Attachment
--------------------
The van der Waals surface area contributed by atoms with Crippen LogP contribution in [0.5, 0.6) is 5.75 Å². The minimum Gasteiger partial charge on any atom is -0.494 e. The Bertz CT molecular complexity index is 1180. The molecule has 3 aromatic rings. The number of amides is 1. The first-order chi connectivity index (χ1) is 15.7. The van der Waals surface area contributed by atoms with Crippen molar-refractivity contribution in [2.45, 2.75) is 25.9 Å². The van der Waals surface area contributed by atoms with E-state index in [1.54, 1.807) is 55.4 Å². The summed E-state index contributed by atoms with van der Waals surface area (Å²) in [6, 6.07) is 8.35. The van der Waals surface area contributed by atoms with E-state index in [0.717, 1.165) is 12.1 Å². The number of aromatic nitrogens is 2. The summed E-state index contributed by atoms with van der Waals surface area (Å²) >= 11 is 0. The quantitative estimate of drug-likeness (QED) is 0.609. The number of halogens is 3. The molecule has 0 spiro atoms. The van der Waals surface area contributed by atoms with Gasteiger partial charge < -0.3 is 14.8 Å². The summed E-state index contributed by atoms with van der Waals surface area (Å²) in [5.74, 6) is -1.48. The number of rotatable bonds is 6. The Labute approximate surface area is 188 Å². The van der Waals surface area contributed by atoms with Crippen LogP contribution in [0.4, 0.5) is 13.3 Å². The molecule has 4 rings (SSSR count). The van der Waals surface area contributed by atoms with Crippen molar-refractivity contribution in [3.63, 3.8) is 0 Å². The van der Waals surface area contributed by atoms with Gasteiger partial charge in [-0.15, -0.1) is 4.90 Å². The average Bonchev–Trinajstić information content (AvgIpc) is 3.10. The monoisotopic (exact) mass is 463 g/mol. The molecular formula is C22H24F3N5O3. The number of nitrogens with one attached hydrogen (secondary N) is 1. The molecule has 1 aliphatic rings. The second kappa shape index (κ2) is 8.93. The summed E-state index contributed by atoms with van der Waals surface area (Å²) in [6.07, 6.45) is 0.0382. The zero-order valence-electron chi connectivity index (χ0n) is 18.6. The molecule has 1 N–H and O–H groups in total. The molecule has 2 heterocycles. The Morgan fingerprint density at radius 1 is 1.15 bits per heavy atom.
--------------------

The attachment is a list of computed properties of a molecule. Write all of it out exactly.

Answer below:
The van der Waals surface area contributed by atoms with Crippen LogP contribution in [0.5, 0.6) is 5.75 Å². The minimum Gasteiger partial charge on any atom is -0.494 e. The Bertz CT molecular complexity index is 1180. The molecule has 3 aromatic rings. The number of amides is 1. The first-order chi connectivity index (χ1) is 15.7. The van der Waals surface area contributed by atoms with Crippen molar-refractivity contribution in [2.45, 2.75) is 25.9 Å². The van der Waals surface area contributed by atoms with E-state index in [1.54, 1.807) is 55.4 Å². The summed E-state index contributed by atoms with van der Waals surface area (Å²) in [6, 6.07) is 8.35. The van der Waals surface area contributed by atoms with E-state index in [0.717, 1.165) is 12.1 Å². The number of aromatic nitrogens is 2. The summed E-state index contributed by atoms with van der Waals surface area (Å²) >= 11 is 0. The quantitative estimate of drug-likeness (QED) is 0.609. The number of halogens is 3. The molecule has 0 spiro atoms. The van der Waals surface area contributed by atoms with Gasteiger partial charge < -0.3 is 14.8 Å². The summed E-state index contributed by atoms with van der Waals surface area (Å²) in [5.74, 6) is -1.48. The number of rotatable bonds is 6. The Labute approximate surface area is 188 Å². The van der Waals surface area contributed by atoms with Crippen LogP contribution in [0.4, 0.5) is 13.3 Å². The molecule has 4 rings (SSSR count). The van der Waals surface area contributed by atoms with Crippen molar-refractivity contribution in [3.63, 3.8) is 0 Å². The van der Waals surface area contributed by atoms with Gasteiger partial charge in [-0.15, -0.1) is 4.90 Å². The average Bonchev–Trinajstić information content (AvgIpc) is 3.10. The monoisotopic (exact) mass is 463 g/mol. The molecular formula is C22H24F3N5O3. The number of nitrogens with one attached hydrogen (secondary N) is 1. The molecule has 1 aliphatic rings. The second kappa shape index (κ2) is 8.93. The summed E-state index contributed by atoms with van der Waals surface area (Å²) in [6.07, 6.45) is 0.0382. The zero-order valence-electron chi connectivity index (χ0n) is 18.6. The molecule has 1 N–H and O–H groups in total. The molecule has 2 heterocycles. The Morgan fingerprint density at radius 1 is 1.15 bits per heavy atom.